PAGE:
This whole event comes as a great surprise to John. Jesus shows up where he is baptizing people from "Jerusalem and all Judea and the whole region of the Jordan” (vs. 5). Now, it wasn't an easy journey for any of these people to get where John was baptizing. But Jesus comes from further yet. Verse 13:

The Jesus came from Galilee to the Jordan to be baptized by John. But John tried to deter him, saying, “I need to be baptized by you, and do you come to me?”

John instantly grasps the impropriety of this situation. How can he, a fallen man, baptize God incarnate? And clearly, John understood something of Jesus' divine perfection. "You ought to be baptizing me instead of the other way around." This was not an artificial statement of deference or humility. He had just said (v. 11),

"after me comes one who is more powerful than I, whose sandals I am not worthy to carry."

Did John the Baptist fully recognize Jesus' deity? Perhaps. He was, after all, a prophet. In fact, according to Jesus,

" A prophet? Yes, I tell you, and more than a prophet . . . Truly I tell you, among those born of women there has not risen anyone greater than John the Baptist" (Matthew 11:9, 11).

John correctly assesses the awkwardness of the situation. He is a fallen man. Although John was filled with the Holy Spirit from infancy, and by Jesus' own testimony, he was the greatest man ever born—he was a sinner. Baptism is more suited for someone like Him than for Jesus. In fact, John freely acknowledges his own need for a baptism of repentance (v. 14). He says to Jesus: "I need to be baptized by you."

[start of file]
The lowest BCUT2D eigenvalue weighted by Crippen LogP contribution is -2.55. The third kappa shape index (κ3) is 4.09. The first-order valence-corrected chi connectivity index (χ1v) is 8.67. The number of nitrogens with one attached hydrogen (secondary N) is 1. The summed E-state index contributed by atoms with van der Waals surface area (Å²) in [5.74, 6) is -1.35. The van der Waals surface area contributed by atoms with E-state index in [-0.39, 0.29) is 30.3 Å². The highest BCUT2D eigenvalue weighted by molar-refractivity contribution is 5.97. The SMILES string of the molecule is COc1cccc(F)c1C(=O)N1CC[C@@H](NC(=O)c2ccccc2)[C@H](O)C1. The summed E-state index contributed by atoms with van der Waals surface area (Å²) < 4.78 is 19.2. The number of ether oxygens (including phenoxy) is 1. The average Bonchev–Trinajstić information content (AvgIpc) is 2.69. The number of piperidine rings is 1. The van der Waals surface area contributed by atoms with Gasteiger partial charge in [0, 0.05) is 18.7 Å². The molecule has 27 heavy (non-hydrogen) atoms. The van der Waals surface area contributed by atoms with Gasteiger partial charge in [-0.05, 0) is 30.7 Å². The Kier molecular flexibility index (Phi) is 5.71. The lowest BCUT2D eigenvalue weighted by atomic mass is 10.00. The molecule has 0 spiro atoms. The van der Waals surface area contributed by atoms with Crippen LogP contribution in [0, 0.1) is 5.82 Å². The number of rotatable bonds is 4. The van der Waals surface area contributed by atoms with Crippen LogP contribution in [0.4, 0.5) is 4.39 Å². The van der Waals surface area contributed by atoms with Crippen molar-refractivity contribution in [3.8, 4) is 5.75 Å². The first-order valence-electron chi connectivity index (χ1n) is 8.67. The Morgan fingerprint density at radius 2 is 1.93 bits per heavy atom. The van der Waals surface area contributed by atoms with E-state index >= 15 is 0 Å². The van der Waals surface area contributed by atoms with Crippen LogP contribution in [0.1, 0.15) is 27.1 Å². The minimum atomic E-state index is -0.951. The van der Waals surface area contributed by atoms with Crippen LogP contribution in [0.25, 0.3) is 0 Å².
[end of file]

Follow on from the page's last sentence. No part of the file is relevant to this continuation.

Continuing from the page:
Jesus is not only more qualified to perform a baptism than John the Baptist; John the Baptist has been prophesying that Jesus would baptize with the Holy Spirit. John wants that baptism. John freely testified that "He must increase, but I must decrease" (John 3:30). So, although our text says, "John tried to deter him," there is nothing in John's response that is sinful. In fact, this may be the only time ever when someone tried to refuse Jesus but didn't sin in doing so.